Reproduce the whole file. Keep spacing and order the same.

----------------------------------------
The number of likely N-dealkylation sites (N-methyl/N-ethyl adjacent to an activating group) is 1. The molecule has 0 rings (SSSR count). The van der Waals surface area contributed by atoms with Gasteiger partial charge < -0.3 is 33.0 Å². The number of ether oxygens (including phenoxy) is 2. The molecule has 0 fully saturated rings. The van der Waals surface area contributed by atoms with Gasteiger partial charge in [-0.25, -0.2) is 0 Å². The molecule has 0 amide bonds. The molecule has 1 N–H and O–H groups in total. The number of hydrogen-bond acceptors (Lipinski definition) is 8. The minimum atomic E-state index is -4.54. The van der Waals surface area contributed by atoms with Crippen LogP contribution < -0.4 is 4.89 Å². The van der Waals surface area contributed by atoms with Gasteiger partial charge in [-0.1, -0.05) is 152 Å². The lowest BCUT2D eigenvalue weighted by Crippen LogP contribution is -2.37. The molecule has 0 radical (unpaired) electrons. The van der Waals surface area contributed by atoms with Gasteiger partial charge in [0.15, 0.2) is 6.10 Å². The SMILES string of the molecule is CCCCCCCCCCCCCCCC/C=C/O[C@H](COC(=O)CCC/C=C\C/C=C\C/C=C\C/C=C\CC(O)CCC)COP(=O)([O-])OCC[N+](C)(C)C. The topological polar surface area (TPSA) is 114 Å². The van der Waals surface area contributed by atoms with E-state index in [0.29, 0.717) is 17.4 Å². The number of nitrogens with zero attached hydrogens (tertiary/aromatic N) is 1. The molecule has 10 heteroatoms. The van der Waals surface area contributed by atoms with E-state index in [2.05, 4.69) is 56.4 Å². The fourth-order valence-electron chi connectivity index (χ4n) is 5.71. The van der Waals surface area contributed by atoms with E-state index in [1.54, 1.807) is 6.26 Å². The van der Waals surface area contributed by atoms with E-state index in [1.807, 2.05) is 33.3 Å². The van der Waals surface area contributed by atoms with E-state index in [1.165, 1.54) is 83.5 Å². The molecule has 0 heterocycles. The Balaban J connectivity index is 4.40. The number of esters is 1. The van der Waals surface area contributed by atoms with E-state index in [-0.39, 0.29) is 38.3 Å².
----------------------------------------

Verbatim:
The number of likely N-dealkylation sites (N-methyl/N-ethyl adjacent to an activating group) is 1. The molecule has 0 rings (SSSR count). The van der Waals surface area contributed by atoms with Gasteiger partial charge < -0.3 is 33.0 Å². The number of ether oxygens (including phenoxy) is 2. The molecule has 0 fully saturated rings. The van der Waals surface area contributed by atoms with Gasteiger partial charge in [-0.25, -0.2) is 0 Å². The molecule has 0 amide bonds. The molecule has 1 N–H and O–H groups in total. The number of hydrogen-bond acceptors (Lipinski definition) is 8. The minimum atomic E-state index is -4.54. The van der Waals surface area contributed by atoms with Crippen LogP contribution < -0.4 is 4.89 Å². The van der Waals surface area contributed by atoms with Gasteiger partial charge in [-0.1, -0.05) is 152 Å². The lowest BCUT2D eigenvalue weighted by Crippen LogP contribution is -2.37. The molecule has 0 radical (unpaired) electrons. The van der Waals surface area contributed by atoms with Gasteiger partial charge in [0.15, 0.2) is 6.10 Å². The SMILES string of the molecule is CCCCCCCCCCCCCCCC/C=C/O[C@H](COC(=O)CCC/C=C\C/C=C\C/C=C\C/C=C\CC(O)CCC)COP(=O)([O-])OCC[N+](C)(C)C. The topological polar surface area (TPSA) is 114 Å². The van der Waals surface area contributed by atoms with E-state index in [0.29, 0.717) is 17.4 Å². The number of nitrogens with zero attached hydrogens (tertiary/aromatic N) is 1. The molecule has 10 heteroatoms. The van der Waals surface area contributed by atoms with E-state index in [2.05, 4.69) is 56.4 Å². The fourth-order valence-electron chi connectivity index (χ4n) is 5.71. The van der Waals surface area contributed by atoms with E-state index in [1.54, 1.807) is 6.26 Å². The van der Waals surface area contributed by atoms with E-state index in [1.807, 2.05) is 33.3 Å². The van der Waals surface area contributed by atoms with E-state index in [1.165, 1.54) is 83.5 Å². The molecule has 0 heterocycles. The Balaban J connectivity index is 4.40. The number of esters is 1. The van der Waals surface area contributed by atoms with E-state index in [-0.39, 0.29) is 38.3 Å².